Zeitoun by Dave Eggers is a boring book. Not as boring as What is the What? Not as boring as You Shall Know Our Velocity! About equally boring as How We are Hungry. And boring. Just boring.
Dave Eggers moves his snailish narrative at a slug's pace. It's all about a man named Abdulrahman Zeitoun. First half of the book he floats around in a canoe. Second half of the book he's in jail. It's like Old Man and The Sea meets The Stranger. It's that boring.
There's something about Hurricane Katrina here. It hits the city Zeitoun is in. The city Zeitoun is in is New Orleans. Thus, the floating. Then there's something about police, or terrorism, and he's in jail and can't get a phone call. It's like The Perfect Storm meets The Trial.
But there's this whole bureaucracy too, and they want to elicit a confession through semi-illicit means. It's like 1984. This book is Orwellian and Kafka-esque, at the same time.
The characters are ridiculous. I've never met anyone like them in real life. A Syrian-American? Who runs a house painting company? Married to a white trash Islam convert? With three kids? All girls? I thought Muslim daddies beat their baby daughters to death with rocks before they left the hospital. I thought it was like Blood Meridian meets The Quran.
The real truth is, when you read this book you're going to want to go on a jihad yourself. The injustices suffered by this good, totally innocent, hard-working family man are so far beyond the pale that it just reaffirms everything that I, as a liberal, know to be true. The ugly head of American fascism rears its head and gnashes its teeth.
The power structure at hand here breaks down like this: The Federal Emergency Management Agency was "folded" into the Department of Homeland Security after 9-11. As you'll recall, FEMA was in charge of the Big Easy during the Katrina aftermath. That means FEMA was in charge of all prisoners, too. You'll also recall that the DHS had (still does) powers to detain suspects indefinitely, e.g., Guantanamo. The net was cast wide and Zeitoun was caught in it.
That's an apt metaphor because it's the central one in the book. It's the 'What is the What?' parable of Zeitoun. When Zeitoun was a kid he'd go out with his brother and other local fisherman on moonless nights hunting those little fish, I forget what they're called. They go on your pizza. Those little fish they like algae; they like to eat it. If you didn't know, algae glow in the dark if hit by a light source. On moonless nights, the fisherman would bring lights out on their boat to the ocean and light up the perimeter. The algae would start glowing and soon enough the little fish would be circling the boat and they'd cast the net and haul in the load. And sometimes they'd catch a fish like a dolphin or an eel that didn't belong and it would die. That dolphin is Zeitoun. Zeitoun is that eel. Anchovies. That's what they are. Oh, Zeitoun doesn't die though.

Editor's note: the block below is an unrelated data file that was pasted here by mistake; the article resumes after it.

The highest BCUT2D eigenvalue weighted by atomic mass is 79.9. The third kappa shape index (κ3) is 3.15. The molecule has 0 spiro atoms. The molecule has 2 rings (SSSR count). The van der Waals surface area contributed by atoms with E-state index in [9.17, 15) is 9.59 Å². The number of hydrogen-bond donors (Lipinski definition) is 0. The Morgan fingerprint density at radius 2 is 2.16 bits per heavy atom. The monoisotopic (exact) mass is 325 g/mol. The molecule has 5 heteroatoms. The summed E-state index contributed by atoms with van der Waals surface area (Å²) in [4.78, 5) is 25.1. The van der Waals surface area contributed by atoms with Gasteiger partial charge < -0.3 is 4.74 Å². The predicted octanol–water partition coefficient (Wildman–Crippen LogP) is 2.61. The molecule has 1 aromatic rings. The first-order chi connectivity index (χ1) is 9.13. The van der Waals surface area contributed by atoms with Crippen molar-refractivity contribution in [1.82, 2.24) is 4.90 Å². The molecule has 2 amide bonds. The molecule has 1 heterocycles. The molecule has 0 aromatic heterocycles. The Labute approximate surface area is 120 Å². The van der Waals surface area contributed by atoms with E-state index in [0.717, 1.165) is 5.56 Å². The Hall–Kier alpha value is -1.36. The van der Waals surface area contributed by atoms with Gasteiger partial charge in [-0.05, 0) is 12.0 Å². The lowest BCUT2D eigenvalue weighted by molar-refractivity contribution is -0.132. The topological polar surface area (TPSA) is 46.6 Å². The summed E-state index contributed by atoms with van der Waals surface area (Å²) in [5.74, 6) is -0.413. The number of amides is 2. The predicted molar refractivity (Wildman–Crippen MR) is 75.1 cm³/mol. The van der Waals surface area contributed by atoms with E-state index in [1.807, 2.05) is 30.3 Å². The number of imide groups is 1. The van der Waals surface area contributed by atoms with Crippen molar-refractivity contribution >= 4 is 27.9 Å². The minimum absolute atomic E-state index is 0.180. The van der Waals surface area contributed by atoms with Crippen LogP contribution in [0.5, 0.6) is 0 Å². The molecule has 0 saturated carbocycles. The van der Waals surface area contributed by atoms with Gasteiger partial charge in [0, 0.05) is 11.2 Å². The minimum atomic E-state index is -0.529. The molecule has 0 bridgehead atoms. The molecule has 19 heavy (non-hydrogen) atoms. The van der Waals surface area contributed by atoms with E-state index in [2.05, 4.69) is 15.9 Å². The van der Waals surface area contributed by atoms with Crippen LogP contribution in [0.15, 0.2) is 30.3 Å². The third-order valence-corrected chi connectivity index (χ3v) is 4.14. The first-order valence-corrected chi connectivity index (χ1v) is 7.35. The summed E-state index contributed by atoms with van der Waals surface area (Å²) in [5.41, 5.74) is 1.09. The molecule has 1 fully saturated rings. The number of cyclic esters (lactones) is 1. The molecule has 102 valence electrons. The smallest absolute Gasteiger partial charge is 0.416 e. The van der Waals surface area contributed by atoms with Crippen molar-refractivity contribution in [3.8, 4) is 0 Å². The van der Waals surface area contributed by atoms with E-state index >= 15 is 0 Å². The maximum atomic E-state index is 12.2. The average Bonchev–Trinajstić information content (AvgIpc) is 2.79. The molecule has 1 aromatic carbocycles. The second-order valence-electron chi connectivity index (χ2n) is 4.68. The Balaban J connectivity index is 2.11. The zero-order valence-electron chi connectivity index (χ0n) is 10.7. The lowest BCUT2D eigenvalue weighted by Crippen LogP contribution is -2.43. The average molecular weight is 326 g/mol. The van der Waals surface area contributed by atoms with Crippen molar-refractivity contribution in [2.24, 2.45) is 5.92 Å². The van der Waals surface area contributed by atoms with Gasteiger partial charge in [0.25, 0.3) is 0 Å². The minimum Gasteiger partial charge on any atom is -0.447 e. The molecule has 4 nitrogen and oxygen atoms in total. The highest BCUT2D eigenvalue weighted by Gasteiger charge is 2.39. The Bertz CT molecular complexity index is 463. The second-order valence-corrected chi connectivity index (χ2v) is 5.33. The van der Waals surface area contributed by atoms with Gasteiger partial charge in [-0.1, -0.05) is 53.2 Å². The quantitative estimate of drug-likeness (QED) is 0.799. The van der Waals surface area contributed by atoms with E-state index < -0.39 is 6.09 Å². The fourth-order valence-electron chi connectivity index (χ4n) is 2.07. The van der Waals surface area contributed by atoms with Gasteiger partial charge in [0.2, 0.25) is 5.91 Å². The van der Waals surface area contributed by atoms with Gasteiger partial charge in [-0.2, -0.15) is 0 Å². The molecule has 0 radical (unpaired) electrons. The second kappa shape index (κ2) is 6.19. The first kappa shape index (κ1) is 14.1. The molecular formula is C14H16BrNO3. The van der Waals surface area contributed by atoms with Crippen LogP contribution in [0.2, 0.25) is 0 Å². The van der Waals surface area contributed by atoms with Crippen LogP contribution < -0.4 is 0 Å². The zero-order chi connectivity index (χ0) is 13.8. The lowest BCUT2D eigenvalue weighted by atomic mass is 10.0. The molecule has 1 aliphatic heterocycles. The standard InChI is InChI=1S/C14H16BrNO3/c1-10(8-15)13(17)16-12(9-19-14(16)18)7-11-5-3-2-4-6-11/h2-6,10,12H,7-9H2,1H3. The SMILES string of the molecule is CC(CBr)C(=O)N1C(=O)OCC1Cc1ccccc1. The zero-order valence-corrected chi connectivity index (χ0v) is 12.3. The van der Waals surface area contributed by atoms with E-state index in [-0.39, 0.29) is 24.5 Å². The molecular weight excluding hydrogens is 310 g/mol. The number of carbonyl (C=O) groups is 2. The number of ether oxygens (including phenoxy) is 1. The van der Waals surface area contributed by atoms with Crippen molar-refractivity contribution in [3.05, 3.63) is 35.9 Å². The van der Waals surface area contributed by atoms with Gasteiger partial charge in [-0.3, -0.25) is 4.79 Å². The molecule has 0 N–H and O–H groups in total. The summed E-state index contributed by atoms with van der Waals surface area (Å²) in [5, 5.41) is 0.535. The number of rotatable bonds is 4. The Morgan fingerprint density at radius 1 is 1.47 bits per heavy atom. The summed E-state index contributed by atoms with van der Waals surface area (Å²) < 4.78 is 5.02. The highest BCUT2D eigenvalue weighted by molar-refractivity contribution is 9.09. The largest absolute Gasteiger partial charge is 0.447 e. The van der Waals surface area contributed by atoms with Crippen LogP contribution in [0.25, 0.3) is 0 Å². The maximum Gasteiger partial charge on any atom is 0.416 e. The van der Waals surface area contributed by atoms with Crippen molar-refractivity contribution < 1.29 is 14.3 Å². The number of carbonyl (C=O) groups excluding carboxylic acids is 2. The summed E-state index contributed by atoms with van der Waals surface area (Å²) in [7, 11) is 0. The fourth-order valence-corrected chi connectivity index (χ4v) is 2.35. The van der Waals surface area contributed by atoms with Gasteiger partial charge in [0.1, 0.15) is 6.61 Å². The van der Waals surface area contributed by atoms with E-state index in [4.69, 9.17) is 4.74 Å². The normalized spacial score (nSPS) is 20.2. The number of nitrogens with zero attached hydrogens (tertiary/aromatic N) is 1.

A stupid metaphor it is, jammed into the book to make it literary. I'm here to tell you it's not. It's journalism. It's potent, it's powerful, it will enrage you. The literary flourishes don't add anything.
Dave Eggers throws in some left-behind doggies for Zeitoun to save because he's — Eggers is — trying to save the fricking world and he thinks you won't read his book if it doesn't have doggies in it. And it's probably true. But it's cynical.
You know what this book is really about though? It's about a man adrift in the world, nay the universe. Born on a tiny island in Syria, he drifts across the sea on shipping liners, drifting to Johannesburg, Cleveland, Mumbai, Stockholm… Finally he drifts into port in Houston and comes to settle in New Orleans. But what do you know, he finds himself eternally drifting, drifting now down the streets of his flooded hometown. But the winds and the waves of fate are more powerful than a mere man, and sometimes one will find himself smashed up against a rock wall.
But you know what this book is really about? Faith. The other central metaphor of the book is this: Zeitoun's statement on why he believes there is a God, spoken to the captain of one of the ships he worked on:
"'Look above you, at the stars and moon. How do the stars keep their place in the sky, how does the moon rotate around the earth, the earth around the sun? Who's navigating?… Without someone guiding us,' Zeitoun finished, 'wouldn't the stars and moon fall to earth, wouldn't the oceans overrun the land? Any vessel, any carrier of humans, needs a captain, yes?'"
Zeitoun, devout Muslim that he his, has faith that someone is in control. Zeitoun had faith in America. Someone, surely, would prevent all these horrific things from occurring, so he thought, so we all would think. Though there is the storm, the government will save the people. Though there is a legal misunderstanding, the government will come in and sort things out. This is America, so of course! But, no.
It's hard to parcel out a general opinion on this one. As anyone who has read A Heartbreaking Work of Staggering Genius knows, Eggers is the most gifted prose stylist of at least the last 10 years, bar none. Zeitoun is Eggers in the role of journalist, and it's good as far as journalism goes, but it's a far cry from the Eggers-ian prose of yore. It's a heavy-handed, pedantic book, that's boring as hell. It's also a thoughtful, at times beautiful, and in the end a deeply, deeply affecting, and important work. As long as you know what you're in for, the only thing to do is strongly recommend it.